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Rohatsu Sesshin

Carl Hultman

Sunday, December 2nd, is the start of this years Rohatsu Sesshin (meditation retreat) at Hokyoji.  As states:  Rohatsu is Japanese for “eighth day of the twelfth month.” December 8 has come to be the day Japanese Buddhists observe the enlightenment of the historical Buddha. Other Buddhist traditions commemorate this on different dates and Buddha’s Enlightenment is how it is commonly referred to.

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Enlightenment is a tricky term, it implies an enlightened state. This leads to a perception of Siddhartha Gautama sitting under the Bodhi tree and reaching a permanent state, free of all attachments; in the words of the Heart Sutra: complete, perfect enlightenment. We chant this at each morning service. But as beautiful as the Heart Sutra is, to me, “complete, perfect enlightenment” is a complete and perfectly idealistic concept, not something that I feel is relevant to this life I am living. And it is not the term commonly used in the early teachings of the Buddha. The term most commonly used in the early teachings is awakening.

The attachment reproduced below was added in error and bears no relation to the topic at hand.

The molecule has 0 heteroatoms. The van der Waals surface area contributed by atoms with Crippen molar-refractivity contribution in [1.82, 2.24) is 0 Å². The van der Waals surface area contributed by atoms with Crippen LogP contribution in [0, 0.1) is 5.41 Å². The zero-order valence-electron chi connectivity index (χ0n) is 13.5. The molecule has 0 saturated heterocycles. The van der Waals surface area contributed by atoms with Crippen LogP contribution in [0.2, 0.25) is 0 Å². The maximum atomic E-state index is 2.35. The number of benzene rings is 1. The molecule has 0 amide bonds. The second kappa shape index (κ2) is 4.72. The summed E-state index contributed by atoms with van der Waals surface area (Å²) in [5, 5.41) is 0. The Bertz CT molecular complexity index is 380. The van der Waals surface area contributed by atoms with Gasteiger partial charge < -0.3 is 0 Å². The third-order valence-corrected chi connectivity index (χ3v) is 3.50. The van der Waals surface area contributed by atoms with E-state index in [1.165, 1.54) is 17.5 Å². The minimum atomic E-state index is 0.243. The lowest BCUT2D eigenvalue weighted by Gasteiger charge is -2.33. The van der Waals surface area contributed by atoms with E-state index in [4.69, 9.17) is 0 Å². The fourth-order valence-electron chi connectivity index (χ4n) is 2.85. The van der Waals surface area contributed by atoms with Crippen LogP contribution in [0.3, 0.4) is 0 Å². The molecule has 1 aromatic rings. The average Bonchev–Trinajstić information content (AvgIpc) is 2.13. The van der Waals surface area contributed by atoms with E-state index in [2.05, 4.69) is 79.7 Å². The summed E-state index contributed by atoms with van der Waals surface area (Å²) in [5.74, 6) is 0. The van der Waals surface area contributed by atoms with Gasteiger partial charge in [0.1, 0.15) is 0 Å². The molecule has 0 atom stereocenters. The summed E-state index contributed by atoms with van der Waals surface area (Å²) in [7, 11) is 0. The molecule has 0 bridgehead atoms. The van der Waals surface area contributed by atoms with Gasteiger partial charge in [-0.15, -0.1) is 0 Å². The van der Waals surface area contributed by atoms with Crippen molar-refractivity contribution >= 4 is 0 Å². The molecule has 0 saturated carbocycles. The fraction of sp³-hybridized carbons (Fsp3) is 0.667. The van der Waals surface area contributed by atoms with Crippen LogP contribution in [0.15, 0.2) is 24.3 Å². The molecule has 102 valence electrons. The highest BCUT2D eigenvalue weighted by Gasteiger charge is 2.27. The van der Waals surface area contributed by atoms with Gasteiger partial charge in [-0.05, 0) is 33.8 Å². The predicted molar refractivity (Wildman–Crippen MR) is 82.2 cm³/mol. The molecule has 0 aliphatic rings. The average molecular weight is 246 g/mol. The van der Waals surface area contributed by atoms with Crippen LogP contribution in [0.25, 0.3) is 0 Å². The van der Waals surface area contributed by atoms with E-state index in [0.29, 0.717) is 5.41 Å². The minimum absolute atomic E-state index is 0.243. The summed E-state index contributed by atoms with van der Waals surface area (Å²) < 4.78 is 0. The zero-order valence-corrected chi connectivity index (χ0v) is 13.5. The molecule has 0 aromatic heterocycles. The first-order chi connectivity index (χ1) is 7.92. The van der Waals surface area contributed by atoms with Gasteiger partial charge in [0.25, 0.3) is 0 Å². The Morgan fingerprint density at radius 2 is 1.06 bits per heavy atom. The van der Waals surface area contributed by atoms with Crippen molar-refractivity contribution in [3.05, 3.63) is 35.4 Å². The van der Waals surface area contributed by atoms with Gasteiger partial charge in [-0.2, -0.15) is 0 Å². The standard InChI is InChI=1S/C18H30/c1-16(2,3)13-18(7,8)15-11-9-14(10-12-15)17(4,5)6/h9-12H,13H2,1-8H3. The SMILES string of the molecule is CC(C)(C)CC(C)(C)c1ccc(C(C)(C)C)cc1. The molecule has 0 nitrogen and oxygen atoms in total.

Awakening is a term I can relate to, it’s a process and not a state. If “enlightening” was used instead of “enlightenment”, I would be comfortable with it. I don’t feel that I am fully “awake” to this life, but I am waking up to it little by little, in fits and starts, and that’s good enough. As they say in Twelve Step groups: progress, not perfection. Buddhist practice gives me the opportunity to pay deeper attention to this life, and when I do, I sometimes wake up to it a bit more.

Rohatsu Sesshin provides a period of intensive practice at waking up to our lives and the Buddha’s example reminds us that we too, as human beings, are capable of doing so.